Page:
Take the 2-minute tour ×
Stack Overflow is a question and answer site for professional and enthusiast programmers. It's 100% free.

I'm new to python (2.7.3) and I am experimenting with lists. Say I have a list that is defined as:

my_list = ['name1', 'name2', 'name3']

I can print it with:

print 'the names in your list are: ' + ', '.join(my_list) + '.'

Which would print:

the names in your list are: name1, name2, name3.

How do i print:

the names in your list are: name1, name2 and name3.

Thank you.

PS: I'm trying to submit this and it is saying 'this post does not meet our quality standards'. What needs to be improved in the above post?

Update:

I am trying logic suggested below but the following is throwing errors:

my_list = ['name1', 'name2', 'name3']

if len(my_list) > 1:
    # keep the last value as is
    my_list[-1] = my_list[-1]
    # change the second last value to be appended with 'and '
    my_list[-2] = my_list[-2] + 'and '
    # make all values until the second last value (exclusive) be appended with a comma
    my_list[0:-3] = my_list[0:-3] + ', '

print 'The names in your list are:' .join(my_list) + '.'
share|improve this question
    
With regards to your PS, I edited the question to make it cleaner –  TerryA Mar 17 '13 at 2:50

2 Answers 2

up vote 2 down vote accepted

Try this:

my_list = ['name1', 'name2', 'name3']
print 'The names in your list are: %s, %s and %s.' % (my_list[0], my_list[1], my_list[2])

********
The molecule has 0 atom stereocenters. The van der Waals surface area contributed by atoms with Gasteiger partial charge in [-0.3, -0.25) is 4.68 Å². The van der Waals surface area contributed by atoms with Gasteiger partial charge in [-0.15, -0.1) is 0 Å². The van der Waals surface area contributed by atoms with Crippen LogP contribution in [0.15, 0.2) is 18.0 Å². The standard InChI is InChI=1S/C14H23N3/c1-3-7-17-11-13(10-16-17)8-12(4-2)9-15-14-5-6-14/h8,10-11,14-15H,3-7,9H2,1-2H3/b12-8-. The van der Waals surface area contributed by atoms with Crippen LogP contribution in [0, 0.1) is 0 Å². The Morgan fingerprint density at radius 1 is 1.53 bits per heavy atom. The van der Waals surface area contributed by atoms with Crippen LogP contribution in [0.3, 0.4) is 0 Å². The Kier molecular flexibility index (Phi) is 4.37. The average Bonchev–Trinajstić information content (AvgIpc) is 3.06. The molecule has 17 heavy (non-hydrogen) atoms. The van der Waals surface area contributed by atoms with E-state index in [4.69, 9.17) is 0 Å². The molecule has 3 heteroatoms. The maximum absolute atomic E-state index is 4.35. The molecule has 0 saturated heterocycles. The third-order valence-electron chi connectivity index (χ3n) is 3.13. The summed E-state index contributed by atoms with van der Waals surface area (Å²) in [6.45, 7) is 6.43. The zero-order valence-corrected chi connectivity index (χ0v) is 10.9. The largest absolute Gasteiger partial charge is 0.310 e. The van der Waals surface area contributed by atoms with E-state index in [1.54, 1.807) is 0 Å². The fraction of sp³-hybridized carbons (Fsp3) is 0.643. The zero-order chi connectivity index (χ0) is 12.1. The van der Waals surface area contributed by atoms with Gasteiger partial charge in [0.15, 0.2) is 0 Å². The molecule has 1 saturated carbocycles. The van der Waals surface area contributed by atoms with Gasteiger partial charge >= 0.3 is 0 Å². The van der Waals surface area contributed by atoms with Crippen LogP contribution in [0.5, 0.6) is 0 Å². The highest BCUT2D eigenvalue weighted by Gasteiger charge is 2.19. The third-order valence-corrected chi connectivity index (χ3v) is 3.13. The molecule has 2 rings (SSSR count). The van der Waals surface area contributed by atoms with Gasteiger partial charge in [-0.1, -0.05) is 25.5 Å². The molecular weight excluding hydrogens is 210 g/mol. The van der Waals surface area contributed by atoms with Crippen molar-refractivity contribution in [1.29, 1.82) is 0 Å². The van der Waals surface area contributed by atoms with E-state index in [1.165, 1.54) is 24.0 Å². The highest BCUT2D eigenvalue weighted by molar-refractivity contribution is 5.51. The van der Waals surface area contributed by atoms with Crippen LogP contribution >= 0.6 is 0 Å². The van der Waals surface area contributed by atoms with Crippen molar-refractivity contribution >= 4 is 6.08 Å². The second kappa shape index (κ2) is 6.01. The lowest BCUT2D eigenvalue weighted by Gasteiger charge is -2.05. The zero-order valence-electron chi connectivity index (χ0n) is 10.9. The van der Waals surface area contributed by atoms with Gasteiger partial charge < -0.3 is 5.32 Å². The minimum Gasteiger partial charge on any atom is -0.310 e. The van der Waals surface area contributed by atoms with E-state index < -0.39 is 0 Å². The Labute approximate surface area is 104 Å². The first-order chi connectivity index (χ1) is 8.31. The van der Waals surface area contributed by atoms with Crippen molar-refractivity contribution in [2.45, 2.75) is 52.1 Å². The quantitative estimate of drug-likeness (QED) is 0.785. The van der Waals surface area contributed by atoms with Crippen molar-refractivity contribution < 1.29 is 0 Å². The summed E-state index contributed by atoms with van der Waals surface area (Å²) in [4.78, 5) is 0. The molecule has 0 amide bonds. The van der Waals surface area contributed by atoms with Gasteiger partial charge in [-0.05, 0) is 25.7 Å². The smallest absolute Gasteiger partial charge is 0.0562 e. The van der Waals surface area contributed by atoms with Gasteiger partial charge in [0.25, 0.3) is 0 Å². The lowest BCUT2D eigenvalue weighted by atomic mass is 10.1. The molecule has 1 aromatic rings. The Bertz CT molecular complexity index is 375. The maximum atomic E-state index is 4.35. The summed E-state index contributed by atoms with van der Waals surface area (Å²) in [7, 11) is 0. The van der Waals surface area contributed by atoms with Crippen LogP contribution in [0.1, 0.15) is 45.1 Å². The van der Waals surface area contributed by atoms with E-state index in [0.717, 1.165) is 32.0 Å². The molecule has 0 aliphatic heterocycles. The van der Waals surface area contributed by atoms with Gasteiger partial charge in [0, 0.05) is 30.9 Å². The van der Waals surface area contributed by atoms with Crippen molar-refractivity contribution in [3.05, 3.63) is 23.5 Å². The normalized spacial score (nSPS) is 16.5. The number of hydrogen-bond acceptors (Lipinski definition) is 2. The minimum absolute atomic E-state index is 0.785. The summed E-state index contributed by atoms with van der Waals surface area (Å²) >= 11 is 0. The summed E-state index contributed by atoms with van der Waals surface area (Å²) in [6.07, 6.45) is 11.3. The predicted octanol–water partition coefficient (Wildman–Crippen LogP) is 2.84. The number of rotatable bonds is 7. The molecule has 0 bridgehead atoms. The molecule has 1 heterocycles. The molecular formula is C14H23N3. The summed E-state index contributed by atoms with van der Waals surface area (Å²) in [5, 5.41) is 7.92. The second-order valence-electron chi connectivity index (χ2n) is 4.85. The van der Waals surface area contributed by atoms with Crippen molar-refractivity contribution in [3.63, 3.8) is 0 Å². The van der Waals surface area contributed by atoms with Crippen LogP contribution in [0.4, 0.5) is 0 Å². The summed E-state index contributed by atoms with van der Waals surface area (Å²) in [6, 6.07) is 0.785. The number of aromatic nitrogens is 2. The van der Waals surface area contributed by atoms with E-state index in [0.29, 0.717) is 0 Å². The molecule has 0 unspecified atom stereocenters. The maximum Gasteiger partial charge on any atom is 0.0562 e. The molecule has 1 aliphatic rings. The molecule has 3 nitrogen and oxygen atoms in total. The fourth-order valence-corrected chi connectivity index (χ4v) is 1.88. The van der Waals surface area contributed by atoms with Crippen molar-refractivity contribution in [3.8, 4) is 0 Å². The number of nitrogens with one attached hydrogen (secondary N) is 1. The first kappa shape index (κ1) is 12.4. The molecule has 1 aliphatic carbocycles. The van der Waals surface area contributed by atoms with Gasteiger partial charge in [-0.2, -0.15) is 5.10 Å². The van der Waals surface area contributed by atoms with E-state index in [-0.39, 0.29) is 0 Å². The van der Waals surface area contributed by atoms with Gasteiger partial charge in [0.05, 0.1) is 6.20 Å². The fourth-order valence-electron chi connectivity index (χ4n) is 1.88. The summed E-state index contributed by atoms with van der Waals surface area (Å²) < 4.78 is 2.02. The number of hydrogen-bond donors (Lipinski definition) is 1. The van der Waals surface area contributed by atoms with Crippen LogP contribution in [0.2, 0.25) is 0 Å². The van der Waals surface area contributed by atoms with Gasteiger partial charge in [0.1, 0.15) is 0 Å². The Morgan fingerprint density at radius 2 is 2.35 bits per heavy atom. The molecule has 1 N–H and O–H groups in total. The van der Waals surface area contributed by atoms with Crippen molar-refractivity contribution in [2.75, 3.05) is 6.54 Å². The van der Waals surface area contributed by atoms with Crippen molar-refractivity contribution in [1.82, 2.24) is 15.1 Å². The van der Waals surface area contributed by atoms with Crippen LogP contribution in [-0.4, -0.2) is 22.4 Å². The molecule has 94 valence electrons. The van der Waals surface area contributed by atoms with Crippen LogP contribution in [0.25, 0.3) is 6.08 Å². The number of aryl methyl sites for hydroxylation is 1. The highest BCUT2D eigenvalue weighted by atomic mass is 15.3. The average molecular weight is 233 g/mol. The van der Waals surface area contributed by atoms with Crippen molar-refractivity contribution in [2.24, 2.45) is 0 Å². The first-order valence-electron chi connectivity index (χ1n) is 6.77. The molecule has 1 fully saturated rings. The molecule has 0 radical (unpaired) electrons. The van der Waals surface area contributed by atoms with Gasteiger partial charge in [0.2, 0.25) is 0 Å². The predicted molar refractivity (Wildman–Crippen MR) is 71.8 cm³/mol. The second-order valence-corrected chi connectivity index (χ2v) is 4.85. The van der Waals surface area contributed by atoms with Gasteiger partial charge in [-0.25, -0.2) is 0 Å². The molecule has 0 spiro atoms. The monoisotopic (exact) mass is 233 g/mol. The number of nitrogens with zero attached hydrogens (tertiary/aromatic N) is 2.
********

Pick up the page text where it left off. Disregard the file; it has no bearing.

The result is:

The names in your list are: name1, name2, and name3.

The %s is string formatting.


If the length of my_list was unknown:

my_list = ['name1', 'name2', 'name3']
if len(my_list) > 1: # If it was one, then the print statement would come out odd
    my_list[-1] = 'and ' + my_list[-1]
print 'The names in your list are:', ', '.join(my_list[:-1]), my_list[-1] + '.'
share|improve this answer
    
thank you, this would mean (and perhaps i should have mentioned this) that the amount of items in the list is a known amount - what if the list is dynamic and the 'instruction' that needs to be given is 'separate everything with a comma except for the last value where you separate it with 'and' (which means the second last value has no comma after it either). i guess the functionality i am after is kind of like the 'last child' concept in css. –  user1063287 Mar 17 '13 at 6:21
    
@user1063287 I have edited my answer –  TerryA Mar 17 '13 at 6:37
    
thank you, there is still a comma after the second last value so it currently looks like 'the names in your list are name1, name2, and name3'. –  user1063287 Mar 17 '13 at 7:15
    
@user1063287 That's correct grammar though :) (well, either is acceptable) –  TerryA Mar 17 '13 at 7:27
1  
@user1063287 Done :D. Also, are we assuming that your list has a length above one the whole time? If so, I can remove that if statement, and if not, I can do an else: to change the grammar of the sentence if it was singular. –  TerryA Mar 17 '13 at 9:26

My two cents:

def comma_and(a_list):
    return ' and '.join([', '.join(a_list[:-1]), a_list[-1]] if len(a_list) > 1 else a_list)

Seems to work in all cases:

>>> comma_and(["11", "22", "33", "44"])
'11, 22, 33 and 44'
>>> comma_and(["11", "22", "33"])
'11, 22 and 33'
>>> comma_and(["11", "22"])
'11 and 22'
>>> comma_and(["11"])
'11'
>>> comma_and([])
''
share|improve this answer

Your Answer

 
discard

By posting your answer, you agree to the privacy policy and terms of service.

Not the answer you're looking for? Browse other questions tagged or ask your own question.